Reasons to Choose a Headless Content Management System

Monoliths like WordPress, Episerver or Sitecore might not always be the best solution

I've done a lot of global corporate .coms in my life. A lot. In fact so much that once I established Extreme Consulting a few years ago, I swore not to do it again. But as it often happens, that didn't last for long. Maybe it's because I'm pretty darn good at it. ;)

Large website projects almost always follow the same pattern. There are beautiful designs that are hard to implement because of the limitations of the platform. The content creation is behind schedule. Integrations take a lot of calendar time. A headless CMS can, at least partly, solve all of these problems.

A traditional CMS tries to solve two problems at the same time:

  1. Content creation.
  2. Presentation (web).

This means that storing and managing the content (pages, news, blogs, etc.) and displaying them on a webpage are handled by the same piece of software. This is problematic, because not all websites look and feel the same. The headless way is to separate the concerns. A headless CMS worries only about the content creation flow, and exposes an API for developers to use the content. The benefits include:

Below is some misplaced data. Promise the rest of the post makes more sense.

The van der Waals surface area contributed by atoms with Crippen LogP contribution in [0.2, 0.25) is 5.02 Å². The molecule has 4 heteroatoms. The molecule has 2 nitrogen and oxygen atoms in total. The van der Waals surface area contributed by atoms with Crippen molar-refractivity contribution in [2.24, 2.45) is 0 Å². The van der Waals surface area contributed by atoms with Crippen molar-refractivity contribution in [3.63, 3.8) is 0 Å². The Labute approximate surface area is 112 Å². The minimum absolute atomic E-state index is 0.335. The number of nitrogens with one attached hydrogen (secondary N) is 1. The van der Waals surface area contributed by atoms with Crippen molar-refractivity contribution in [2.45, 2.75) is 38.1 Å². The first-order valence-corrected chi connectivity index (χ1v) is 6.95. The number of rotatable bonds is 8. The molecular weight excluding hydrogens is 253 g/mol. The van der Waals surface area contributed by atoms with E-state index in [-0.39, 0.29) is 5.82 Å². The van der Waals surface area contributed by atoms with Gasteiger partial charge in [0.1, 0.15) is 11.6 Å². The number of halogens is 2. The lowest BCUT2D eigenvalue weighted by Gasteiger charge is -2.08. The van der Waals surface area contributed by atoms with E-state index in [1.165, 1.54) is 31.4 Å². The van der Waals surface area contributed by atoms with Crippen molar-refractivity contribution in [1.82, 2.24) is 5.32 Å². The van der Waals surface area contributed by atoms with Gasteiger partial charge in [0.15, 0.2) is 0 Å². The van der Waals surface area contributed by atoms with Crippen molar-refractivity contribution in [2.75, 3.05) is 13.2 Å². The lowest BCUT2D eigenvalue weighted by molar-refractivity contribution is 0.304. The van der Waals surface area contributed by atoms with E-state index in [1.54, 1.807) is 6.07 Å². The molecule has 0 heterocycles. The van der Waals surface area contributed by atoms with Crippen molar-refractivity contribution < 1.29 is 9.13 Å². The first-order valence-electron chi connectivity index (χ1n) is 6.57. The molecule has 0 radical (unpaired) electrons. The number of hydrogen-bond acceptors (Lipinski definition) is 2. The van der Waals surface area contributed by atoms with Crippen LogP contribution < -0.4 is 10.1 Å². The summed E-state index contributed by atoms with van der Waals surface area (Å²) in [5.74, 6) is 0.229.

• The CMS doesn't set limitations on which frontend frameworks to use.
  • Content creation can begin immediately, before a single line of code has been written for the website.
  • The same content can be utilised in different channels, like web and apps, even print.
  • Heavy duty CMS's often take a lot of processing power and thus have high running costs. A custom frontend is a light or heavy as needed.

There are number of headless content management systems available on the market today. Extreme Consulting website is NextJS-based with custom frontend. I'm using Contentful headless CMS to write this article. The website code was written in about a week.

Lasse Laurila

Co-Founder, CTO

Raging electric vehicle enthusiast